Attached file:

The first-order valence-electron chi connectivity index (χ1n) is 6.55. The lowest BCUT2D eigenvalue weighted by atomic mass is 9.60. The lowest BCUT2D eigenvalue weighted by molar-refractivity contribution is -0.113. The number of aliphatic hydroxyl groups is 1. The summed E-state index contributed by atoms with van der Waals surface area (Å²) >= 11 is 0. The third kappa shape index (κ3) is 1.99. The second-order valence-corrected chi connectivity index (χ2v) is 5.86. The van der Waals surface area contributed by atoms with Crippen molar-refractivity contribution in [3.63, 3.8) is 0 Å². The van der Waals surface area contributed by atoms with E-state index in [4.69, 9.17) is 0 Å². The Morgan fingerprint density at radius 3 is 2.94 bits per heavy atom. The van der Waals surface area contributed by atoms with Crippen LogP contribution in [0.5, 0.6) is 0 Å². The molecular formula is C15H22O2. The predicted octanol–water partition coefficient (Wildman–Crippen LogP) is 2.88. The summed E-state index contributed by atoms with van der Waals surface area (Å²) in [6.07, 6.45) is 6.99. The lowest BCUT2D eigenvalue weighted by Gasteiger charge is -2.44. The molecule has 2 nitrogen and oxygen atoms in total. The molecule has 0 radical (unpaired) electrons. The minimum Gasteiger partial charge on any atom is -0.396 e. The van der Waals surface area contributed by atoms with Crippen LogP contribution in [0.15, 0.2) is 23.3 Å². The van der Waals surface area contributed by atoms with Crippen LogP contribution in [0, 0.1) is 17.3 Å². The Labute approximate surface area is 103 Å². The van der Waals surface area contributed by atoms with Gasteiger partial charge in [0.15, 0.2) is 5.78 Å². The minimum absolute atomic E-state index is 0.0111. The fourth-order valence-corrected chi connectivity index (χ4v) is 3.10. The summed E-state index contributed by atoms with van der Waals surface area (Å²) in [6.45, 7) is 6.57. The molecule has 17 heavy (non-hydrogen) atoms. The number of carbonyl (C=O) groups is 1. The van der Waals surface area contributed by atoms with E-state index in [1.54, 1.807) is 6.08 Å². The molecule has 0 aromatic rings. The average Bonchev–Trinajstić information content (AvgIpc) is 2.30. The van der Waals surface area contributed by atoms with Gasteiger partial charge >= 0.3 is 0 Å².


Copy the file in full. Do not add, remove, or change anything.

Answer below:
The first-order valence-electron chi connectivity index (χ1n) is 6.55. The lowest BCUT2D eigenvalue weighted by atomic mass is 9.60. The lowest BCUT2D eigenvalue weighted by molar-refractivity contribution is -0.113. The number of aliphatic hydroxyl groups is 1. The summed E-state index contributed by atoms with van der Waals surface area (Å²) >= 11 is 0. The third kappa shape index (κ3) is 1.99. The second-order valence-corrected chi connectivity index (χ2v) is 5.86. The van der Waals surface area contributed by atoms with Crippen molar-refractivity contribution in [3.63, 3.8) is 0 Å². The van der Waals surface area contributed by atoms with E-state index in [4.69, 9.17) is 0 Å². The Morgan fingerprint density at radius 3 is 2.94 bits per heavy atom. The van der Waals surface area contributed by atoms with Crippen LogP contribution in [0.5, 0.6) is 0 Å². The molecular formula is C15H22O2. The predicted octanol–water partition coefficient (Wildman–Crippen LogP) is 2.88. The summed E-state index contributed by atoms with van der Waals surface area (Å²) in [6.07, 6.45) is 6.99. The lowest BCUT2D eigenvalue weighted by Gasteiger charge is -2.44. The molecule has 2 nitrogen and oxygen atoms in total. The molecule has 0 radical (unpaired) electrons. The minimum Gasteiger partial charge on any atom is -0.396 e. The van der Waals surface area contributed by atoms with Crippen LogP contribution in [0.15, 0.2) is 23.3 Å². The van der Waals surface area contributed by atoms with Crippen LogP contribution in [0, 0.1) is 17.3 Å². The Labute approximate surface area is 103 Å². The van der Waals surface area contributed by atoms with Gasteiger partial charge in [0.15, 0.2) is 5.78 Å². The minimum absolute atomic E-state index is 0.0111. The fourth-order valence-corrected chi connectivity index (χ4v) is 3.10. The summed E-state index contributed by atoms with van der Waals surface area (Å²) in [6.45, 7) is 6.57. The molecule has 17 heavy (non-hydrogen) atoms. The number of carbonyl (C=O) groups is 1. The van der Waals surface area contributed by atoms with E-state index in [1.54, 1.807) is 6.08 Å². The molecule has 0 aromatic rings. The average Bonchev–Trinajstić information content (AvgIpc) is 2.30. The van der Waals surface area contributed by atoms with Gasteiger partial charge >= 0.3 is 0 Å².